By James M. Dorsey
Mohammed Simsim, the president of the Saudi Arabian Weightlifting Federation, embodies existential dilemmas involved in Saudi deputy crown prince Mohammed Bin Salman’s effort to reform and diversify the kingdom’s energy dependent and public sector driven economy.
To achieve his goal of turning the kingdom into a 21st century economy that no longer has oil as its mainstay and shifts its emphasis from a bloated state bureaucracy to an empowered private sector, Prince Mohammed will inevitably have to rewrite the power sharing agreement between his ruling Al Saud family and Saudi Arabia’s powerful and ultra-conservative Salafi clergy.
Prince Mohammed’s goals were set out in Vision 2030, a roadmap published in April, that also serves to ensure the future of the Al Saud’s autocracy.
Successfully pursuing those goals inevitably means weakening the clergy’s ability to dictate the kingdom’s social and moral norms that among others involve severe restrictions on women’s freedoms, including driving and sporting rights. Those restrictions are often grounded in century-old Bedouin traditions rather than Islam even if the clergy and the government cloaks its defense of them in religious terms.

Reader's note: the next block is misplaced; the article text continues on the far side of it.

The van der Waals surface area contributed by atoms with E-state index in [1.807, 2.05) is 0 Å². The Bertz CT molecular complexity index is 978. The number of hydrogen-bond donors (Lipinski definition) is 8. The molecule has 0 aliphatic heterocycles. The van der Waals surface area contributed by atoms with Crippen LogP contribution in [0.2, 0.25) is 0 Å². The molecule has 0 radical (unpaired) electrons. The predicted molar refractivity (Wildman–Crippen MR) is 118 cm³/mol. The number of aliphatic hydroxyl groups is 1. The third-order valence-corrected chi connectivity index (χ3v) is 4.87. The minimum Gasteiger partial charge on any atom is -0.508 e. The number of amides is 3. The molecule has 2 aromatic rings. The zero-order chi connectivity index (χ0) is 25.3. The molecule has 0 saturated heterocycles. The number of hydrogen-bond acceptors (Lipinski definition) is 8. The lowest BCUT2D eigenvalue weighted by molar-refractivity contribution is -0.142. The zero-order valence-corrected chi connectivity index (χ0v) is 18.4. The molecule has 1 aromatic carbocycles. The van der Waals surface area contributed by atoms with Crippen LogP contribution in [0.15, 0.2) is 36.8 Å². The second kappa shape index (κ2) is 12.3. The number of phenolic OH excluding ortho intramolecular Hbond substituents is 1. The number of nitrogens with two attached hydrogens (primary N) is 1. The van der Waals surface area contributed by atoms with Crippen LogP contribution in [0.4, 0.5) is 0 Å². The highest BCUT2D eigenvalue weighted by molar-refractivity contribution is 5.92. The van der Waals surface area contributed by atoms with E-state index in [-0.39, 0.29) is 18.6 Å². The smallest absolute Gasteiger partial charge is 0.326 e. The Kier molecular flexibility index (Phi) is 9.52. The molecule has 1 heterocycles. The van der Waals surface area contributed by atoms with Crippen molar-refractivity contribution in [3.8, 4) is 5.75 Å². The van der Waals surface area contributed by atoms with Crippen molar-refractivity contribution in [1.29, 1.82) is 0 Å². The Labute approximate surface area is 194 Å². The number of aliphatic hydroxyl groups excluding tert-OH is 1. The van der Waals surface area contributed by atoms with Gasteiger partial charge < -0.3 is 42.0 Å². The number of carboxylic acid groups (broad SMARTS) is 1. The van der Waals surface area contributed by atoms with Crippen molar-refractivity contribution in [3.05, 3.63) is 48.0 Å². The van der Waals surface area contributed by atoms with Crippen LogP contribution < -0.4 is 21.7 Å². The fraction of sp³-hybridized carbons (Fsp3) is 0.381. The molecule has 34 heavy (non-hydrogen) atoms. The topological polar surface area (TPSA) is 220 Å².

In a chance meeting in April during the Asian Weightlifting Championship in the Uzbek capital Tashkent, Mr. Simsim told United Arab Emirates weightlifter Amna Al Haddad that he marvelled at her success as a woman athlete. “Amna, you are doing a great job. You’re very well-known for your manners. Maybe, you know, I would like to have, one day, a Saudi female weightlifting team. And you could come in and teach, “ Ms. Haddad quoted Mr. Simsim as saying.
Mr. Simsim was expressing a widespread sentiment among a less conservative element of Saudi society that is believed to be strong in numbers even if that is difficult to gauge in a country void of public opinion polling. It is also believed to express Prince Mohammed’s sentiment.
Prince Mohammed is a popular figure. He represents a new generation in a country with a youth bulge. His Vision 2030 constitutes a needed upgrading of autocracy. Nonetheless, leaving aside economic questions about the vision, Prince Mohammed will not be able to turn Saudi Arabia into a diversified knowledge economy on the basis of a backward looking interpretation of Islam that harks back to the 7th century.